Still I pore longingly at jumper patterns with Fair Isle yokes. They look stunning and the sort of knitwear that I'd treasure for life and would never go out of style. So it's time to put aside the easy stuff that passes the EastEnders test (can I knit it easily in front of the TV without losing the drama plot or my place in the pattern?) and bite the bullet.

My chosen design is Marie Wallin's Bressay jumper from her Shetland collection that I blogged about last year. It's gorgeous and the yarn from Jamieson's of Shetland cost me just under £60. I wouldn't be able to buy a proper wool jumper made in the UK on the high street for that.

On the right you'll see what it's supposed to look like. The jumper is knitted from the bottom up and, with 2ply wool on a 3.25mm circular needle, is time-consuming. Soon however I'll be up to the colour work part and that's when the fun will begin!

Fellow knitters on Marie Wallin's Ravelry forum have been very encouraging with advice and support. I'm determined that I'll finish Bressay in time for Christmas and not let it languish on my needles because it's too much like hard work.

Mind you, when it's finished I've no excuse to face my next fear, which is steeking. Cutting my knitting? Nooo!!

Do you have a knitting fear? What are you most proud of knitting? Let us know in the comments below or share a picture on our Facebook page.

Friday 2 November 2018

Is Making Things A Rival To Ravelry?

Making Things, billed as a new contender to Ravelry, launched on October 30th promising a 'clunk-free' alternative to pattern downloads. For a monthly fee, currently $11.99 (approximately £9.25), subscribers have unlimited access to a pattern library from independent designers and digital tools such as row highlighters to help the knitting process.

Vatsland jumper image courtesy
of Ella Gordon Designs
To gain full access to the website you need to subscribe, making it difficult to decide whether it's worth it or not. Unlike Netflix, which the site compares its subscription service to, there is no free trial on offer.

Scrolling down Making Things' patterns library I found some Ella Gordon sweaters I'd certainly be interested in knitting. The photographs of all the patterns are certainly high quality.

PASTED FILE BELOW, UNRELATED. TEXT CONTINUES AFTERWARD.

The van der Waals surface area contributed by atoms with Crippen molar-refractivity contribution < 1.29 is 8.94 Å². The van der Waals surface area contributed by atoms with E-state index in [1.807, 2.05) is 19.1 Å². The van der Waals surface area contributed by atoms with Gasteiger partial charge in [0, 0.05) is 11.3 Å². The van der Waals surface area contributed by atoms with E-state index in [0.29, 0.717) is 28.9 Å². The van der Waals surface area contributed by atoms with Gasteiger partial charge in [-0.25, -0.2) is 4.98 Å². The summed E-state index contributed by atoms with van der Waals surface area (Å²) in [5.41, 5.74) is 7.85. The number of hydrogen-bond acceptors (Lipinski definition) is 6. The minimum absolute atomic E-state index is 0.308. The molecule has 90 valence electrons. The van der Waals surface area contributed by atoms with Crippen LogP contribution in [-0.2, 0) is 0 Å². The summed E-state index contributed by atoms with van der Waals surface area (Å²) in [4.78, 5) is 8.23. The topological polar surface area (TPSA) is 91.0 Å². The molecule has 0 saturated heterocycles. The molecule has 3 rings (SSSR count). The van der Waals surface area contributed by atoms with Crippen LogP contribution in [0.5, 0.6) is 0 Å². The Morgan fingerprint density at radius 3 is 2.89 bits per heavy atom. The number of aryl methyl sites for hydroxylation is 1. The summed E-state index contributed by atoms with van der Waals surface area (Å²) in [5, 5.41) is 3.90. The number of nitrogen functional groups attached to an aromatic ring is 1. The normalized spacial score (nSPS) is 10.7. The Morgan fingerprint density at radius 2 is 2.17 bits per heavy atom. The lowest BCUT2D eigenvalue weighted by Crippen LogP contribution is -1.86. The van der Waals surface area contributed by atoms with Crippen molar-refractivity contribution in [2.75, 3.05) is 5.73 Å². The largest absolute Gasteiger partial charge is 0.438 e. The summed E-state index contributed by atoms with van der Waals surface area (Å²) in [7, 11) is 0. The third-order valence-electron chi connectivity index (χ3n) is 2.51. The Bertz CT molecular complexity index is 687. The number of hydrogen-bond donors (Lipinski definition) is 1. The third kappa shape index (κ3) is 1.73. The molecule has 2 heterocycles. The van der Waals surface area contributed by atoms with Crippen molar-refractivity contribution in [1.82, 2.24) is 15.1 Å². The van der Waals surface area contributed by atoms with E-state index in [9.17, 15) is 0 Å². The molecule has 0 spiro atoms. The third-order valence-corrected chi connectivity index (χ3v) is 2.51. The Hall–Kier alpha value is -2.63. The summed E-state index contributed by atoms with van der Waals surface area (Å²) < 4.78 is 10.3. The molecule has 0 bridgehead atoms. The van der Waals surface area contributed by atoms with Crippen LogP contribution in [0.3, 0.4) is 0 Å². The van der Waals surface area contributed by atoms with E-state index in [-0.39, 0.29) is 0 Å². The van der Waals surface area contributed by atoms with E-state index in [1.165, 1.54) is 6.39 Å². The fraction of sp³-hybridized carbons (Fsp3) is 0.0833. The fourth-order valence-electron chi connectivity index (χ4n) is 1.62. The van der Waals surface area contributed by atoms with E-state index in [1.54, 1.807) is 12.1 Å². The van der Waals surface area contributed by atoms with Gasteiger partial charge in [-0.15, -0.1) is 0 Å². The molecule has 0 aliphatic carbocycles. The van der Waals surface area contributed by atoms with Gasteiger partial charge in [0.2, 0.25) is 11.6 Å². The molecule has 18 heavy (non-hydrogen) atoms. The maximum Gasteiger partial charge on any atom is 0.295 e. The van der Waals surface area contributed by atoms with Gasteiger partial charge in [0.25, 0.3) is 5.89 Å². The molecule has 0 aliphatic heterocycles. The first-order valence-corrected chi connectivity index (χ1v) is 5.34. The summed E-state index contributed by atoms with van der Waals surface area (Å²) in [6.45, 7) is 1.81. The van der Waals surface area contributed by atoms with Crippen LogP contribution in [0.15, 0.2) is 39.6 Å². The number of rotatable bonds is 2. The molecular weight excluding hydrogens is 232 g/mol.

Users can search for a pattern if they already know what it's called, or alternatively can type in a designer's name. I tried a few well-known names such as Marie Wallin, Kate Davies and Karie Westermann, but it seems they aren't currently taking part. The search term 'fair isle' only produced one result, a hat from Vogue Knitting.

It's clearly early days for Making Things who are hoping to attract many more designers to their business.

So if the hook is unlimited pattern access, video tutorials (at the moment covering basic stitches such as knit two together and yarn over purlwise) and pattern support for subscribers, what's in it for the designers? Making Things says that their service has been developed with the input of over 500 knitters, crotcheters and designers. receive. Half the subscription fee goes to the website with the other half to designers, but it's not clear how Making Things will differentiate between a pattern users have browsed and ones they've knitted up.

Is it worth subscribing?

In my opinion, if you enjoy browsing designs, are looking for new patterns to knit and are happy reading patterns on a screen (patterns aren't downloadable) then it's worth a go for a month.

At the moment. however, I've decided I won't subscribe. This is for three reasons:

  1. I have lots of patterns I've already paid for that I want to knit.
  2. Making Things is new and as yet can't compare with the choice on Ravelry.
  3. I prefer printed patterns I can scribble on rather than reading a pattern on a screen.

It's certainly worth keeping an eye on Making Things though to see how it develops.

What's your opinion on Making Things? Have your say in the comments box below or on A Woolly Yarn's Facebook page.